The United States, Britain and other leading nations reached a landmark deal on Saturday to pursue higher global taxation on multinational businesses such as Google, Facebook, Apple and Amazon.
In a move that could raise hundreds of billions of dollars to help governments cope with the aftermath of Covid-19, the Group of Seven (G7) large advanced economies agreed to back a minimum global corporate tax rate of at least 15%. Companies will also have to pay more tax in the countries where they make sales.
"G7 finance ministers have reached a historic agreement to reform the global tax system to make it fit for the global digital age," British finance minister Rishi Sunak said after chairing a two-day meeting in London.
The meeting, hosted at an ornate 19th-century mansion near Buckingham Palace in central London, was the first time finance ministers have met face-to-face since the start of the pandemic.
US Treasury Secretary Janet Yellen said the "significant, unprecedented commitment" would end what she called a race to the bottom on global taxation.
German finance minister Olaf Scholz said the deal was "bad news for tax havens around the world", adding: "Companies will no longer be in a position to dodge their tax obligations by booking their profits in the lowest-tax countries."
Rich nations have struggled for years to agree a way to raise more revenue from large multinationals, which can pay little tax on the billions of dollars of sales they make in countries around the world, draining public finances.
US President Joe Biden's administration gave the stalled talks fresh impetus, however, by proposing a minimum global corporation tax rate of 15% to deter companies from booking profits elsewhere.
The 15% is above the level in countries such as Ireland but below the lowest level in the G7. Amazon and Google welcomed the agreement and Facebook said it would likely pay more tax.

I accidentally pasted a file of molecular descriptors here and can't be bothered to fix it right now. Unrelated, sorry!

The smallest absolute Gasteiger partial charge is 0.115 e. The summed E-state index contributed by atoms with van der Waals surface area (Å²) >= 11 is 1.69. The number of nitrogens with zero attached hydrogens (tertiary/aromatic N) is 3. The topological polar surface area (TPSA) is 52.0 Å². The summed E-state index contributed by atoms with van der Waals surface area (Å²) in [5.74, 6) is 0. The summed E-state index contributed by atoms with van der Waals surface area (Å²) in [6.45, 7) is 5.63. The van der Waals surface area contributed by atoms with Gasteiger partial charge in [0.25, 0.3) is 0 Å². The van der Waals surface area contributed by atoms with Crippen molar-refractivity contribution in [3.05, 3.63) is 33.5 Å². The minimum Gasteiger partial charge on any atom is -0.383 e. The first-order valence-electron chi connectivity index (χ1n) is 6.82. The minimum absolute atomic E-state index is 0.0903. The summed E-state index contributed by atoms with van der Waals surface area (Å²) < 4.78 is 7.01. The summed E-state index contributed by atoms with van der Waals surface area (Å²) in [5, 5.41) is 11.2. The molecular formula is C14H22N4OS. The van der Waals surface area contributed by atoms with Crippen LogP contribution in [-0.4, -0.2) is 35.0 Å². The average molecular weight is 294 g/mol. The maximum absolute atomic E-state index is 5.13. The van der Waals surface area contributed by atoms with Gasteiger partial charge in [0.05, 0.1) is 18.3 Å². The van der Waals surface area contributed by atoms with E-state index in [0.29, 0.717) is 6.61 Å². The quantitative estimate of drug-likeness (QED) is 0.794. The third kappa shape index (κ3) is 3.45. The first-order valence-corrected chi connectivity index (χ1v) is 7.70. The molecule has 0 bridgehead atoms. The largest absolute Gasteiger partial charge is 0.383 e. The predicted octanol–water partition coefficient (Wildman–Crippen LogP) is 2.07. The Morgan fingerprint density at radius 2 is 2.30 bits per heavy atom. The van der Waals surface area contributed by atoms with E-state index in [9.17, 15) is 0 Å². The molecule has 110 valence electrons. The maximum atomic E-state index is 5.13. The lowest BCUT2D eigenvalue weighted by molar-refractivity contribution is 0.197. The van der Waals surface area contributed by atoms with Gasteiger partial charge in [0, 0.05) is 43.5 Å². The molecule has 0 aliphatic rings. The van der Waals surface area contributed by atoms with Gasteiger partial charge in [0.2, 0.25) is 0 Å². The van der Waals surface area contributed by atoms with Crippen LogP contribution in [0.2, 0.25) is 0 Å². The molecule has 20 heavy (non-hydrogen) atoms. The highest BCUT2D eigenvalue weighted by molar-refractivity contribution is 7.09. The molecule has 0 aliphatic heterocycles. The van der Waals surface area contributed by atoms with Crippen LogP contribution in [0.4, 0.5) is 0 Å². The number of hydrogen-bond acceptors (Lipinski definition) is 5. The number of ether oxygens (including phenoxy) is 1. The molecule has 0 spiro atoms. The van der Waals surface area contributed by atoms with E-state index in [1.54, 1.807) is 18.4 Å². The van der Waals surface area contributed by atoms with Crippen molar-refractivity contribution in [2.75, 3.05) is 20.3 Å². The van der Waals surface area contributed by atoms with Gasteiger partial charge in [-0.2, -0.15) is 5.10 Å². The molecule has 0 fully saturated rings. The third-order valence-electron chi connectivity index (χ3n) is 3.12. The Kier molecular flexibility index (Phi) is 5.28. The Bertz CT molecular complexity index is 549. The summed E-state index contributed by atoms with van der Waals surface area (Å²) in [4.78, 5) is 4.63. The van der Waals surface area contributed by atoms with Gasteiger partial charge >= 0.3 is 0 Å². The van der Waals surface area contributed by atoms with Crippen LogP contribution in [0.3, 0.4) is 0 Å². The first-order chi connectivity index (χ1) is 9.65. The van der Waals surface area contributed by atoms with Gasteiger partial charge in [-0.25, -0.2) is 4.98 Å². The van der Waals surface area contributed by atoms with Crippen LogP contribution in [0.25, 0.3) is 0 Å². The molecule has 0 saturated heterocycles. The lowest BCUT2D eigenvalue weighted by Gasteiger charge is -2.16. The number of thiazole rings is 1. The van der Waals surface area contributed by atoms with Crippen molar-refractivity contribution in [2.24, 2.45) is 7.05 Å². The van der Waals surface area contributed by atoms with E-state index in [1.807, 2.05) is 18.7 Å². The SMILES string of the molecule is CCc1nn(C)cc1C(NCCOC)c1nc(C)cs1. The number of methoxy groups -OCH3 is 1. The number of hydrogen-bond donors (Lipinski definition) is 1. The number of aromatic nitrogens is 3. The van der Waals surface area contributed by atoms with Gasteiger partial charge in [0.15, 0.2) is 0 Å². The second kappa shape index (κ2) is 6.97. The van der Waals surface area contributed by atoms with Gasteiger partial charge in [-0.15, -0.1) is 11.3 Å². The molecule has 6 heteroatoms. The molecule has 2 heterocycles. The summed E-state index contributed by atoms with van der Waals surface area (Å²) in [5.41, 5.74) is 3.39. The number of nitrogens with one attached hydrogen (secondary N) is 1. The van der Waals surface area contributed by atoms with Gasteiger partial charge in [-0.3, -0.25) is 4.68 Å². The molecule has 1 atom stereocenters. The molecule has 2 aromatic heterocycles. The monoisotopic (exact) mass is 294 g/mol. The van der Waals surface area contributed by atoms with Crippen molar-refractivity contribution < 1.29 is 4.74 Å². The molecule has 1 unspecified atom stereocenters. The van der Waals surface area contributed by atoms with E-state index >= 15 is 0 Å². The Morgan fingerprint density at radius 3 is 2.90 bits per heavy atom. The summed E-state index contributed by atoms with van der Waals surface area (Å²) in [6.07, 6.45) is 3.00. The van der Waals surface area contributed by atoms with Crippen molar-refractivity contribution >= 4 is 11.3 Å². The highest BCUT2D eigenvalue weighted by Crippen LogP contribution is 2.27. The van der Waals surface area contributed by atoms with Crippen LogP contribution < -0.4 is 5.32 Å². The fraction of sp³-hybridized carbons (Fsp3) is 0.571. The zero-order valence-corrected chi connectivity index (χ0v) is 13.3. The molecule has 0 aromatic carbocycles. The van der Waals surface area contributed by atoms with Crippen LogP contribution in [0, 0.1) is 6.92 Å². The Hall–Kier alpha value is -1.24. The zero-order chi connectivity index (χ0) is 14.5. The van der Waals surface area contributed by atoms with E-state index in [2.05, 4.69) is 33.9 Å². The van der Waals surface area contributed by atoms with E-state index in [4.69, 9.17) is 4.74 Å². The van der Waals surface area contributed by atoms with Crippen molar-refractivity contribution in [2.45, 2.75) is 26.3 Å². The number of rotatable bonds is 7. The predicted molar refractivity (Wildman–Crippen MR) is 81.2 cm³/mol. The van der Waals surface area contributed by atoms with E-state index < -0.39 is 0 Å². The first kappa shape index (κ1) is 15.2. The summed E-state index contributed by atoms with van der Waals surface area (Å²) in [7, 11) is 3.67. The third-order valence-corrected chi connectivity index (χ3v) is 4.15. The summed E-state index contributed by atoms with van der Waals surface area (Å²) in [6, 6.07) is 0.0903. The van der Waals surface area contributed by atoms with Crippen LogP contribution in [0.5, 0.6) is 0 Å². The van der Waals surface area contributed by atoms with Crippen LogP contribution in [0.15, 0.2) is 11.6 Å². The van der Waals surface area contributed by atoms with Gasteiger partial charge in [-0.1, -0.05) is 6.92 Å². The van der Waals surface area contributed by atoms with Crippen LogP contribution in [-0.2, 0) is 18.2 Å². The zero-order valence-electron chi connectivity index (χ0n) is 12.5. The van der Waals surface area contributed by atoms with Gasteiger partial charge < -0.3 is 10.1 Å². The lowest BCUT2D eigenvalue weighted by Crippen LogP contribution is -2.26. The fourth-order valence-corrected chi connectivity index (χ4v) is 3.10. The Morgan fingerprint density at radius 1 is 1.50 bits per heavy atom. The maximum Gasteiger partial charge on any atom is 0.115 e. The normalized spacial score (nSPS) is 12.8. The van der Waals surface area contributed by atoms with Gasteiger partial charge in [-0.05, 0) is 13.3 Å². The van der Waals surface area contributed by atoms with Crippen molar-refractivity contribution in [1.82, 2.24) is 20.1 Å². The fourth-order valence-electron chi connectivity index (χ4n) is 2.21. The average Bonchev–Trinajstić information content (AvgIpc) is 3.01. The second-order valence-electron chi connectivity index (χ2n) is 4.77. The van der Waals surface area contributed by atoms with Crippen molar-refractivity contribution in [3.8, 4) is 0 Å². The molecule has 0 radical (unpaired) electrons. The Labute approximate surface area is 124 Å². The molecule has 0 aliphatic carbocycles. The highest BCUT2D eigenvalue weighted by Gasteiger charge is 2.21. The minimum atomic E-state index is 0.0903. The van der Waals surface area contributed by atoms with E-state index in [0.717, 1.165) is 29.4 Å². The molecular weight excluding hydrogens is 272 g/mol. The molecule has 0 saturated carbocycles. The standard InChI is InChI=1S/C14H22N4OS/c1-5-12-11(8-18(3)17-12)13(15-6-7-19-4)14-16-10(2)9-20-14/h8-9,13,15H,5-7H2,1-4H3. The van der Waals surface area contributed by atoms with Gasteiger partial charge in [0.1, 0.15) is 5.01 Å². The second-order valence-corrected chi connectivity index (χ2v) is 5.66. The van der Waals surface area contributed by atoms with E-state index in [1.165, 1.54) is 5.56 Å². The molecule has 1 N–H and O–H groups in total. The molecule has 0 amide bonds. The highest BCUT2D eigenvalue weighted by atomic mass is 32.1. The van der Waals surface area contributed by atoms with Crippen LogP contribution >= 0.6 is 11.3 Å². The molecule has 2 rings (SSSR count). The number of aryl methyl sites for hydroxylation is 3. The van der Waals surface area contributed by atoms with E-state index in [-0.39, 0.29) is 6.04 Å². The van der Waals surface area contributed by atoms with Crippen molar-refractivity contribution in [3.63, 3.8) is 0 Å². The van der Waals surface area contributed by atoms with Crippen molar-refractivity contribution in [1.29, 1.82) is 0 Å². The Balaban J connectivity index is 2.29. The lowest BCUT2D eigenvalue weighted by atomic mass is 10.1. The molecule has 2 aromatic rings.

Nick Clegg, Facebook's vice-president for global affairs and a former British deputy prime minister, said: "We want the international tax reform process to succeed and recognise this could mean Facebook paying more tax, and in different places."
But some campaign groups condemned what they saw as a lack of ambition.
The deal, years in the making, also promises to end national digital services taxes levied by Britain and other European countries which the United States said unfairly targeted US technology giants.
But the measures will first need to find broader support at a meeting of the G20 - which includes a number of emerging economies - due to take place next month in Venice.
"It's complicated and this is a first step," Sunak said.
Exactly which big companies will be covered, and how governments divide up tax revenue, is still to be agreed.
Germany, France and Italy welcomed the tax agreement, although French Finance Minister Bruno Le Maire said he would fight for a higher global minimum corporate tax rate than 15%, which he described as a "starting point".
Campaign groups such as international development charity Oxfam also said the minimum tax rate should be much higher. "They are setting the bar so low that companies can just step over it," Oxfam's head of inequality policy, Max Lawson, said.
But Irish finance minister Paschal Donohoe, whose country is potentially affected because of its 12.5% tax rate, said any global deal also needed to take account of smaller nations.
Sunak said the deal was a "huge prize" for taxpayers, but it was too soon to know how much money it would raise for Britain.
The agreement does not make clear exactly which businesses will be covered by the rules, referring only to "the largest and most profitable multinational enterprises".
Some European countries have feared that a business such as Amazon could slip through the net as it reports lower profit margins than most other well-known technology companies.
Ministers also agreed to move towards making companies declare their environmental impact in a more standard way so investors can decided more easily whether to fund them, a key goal for Britain.
The G7 includes the United States, Japan, Germany, Britain, France, Italy and Canada.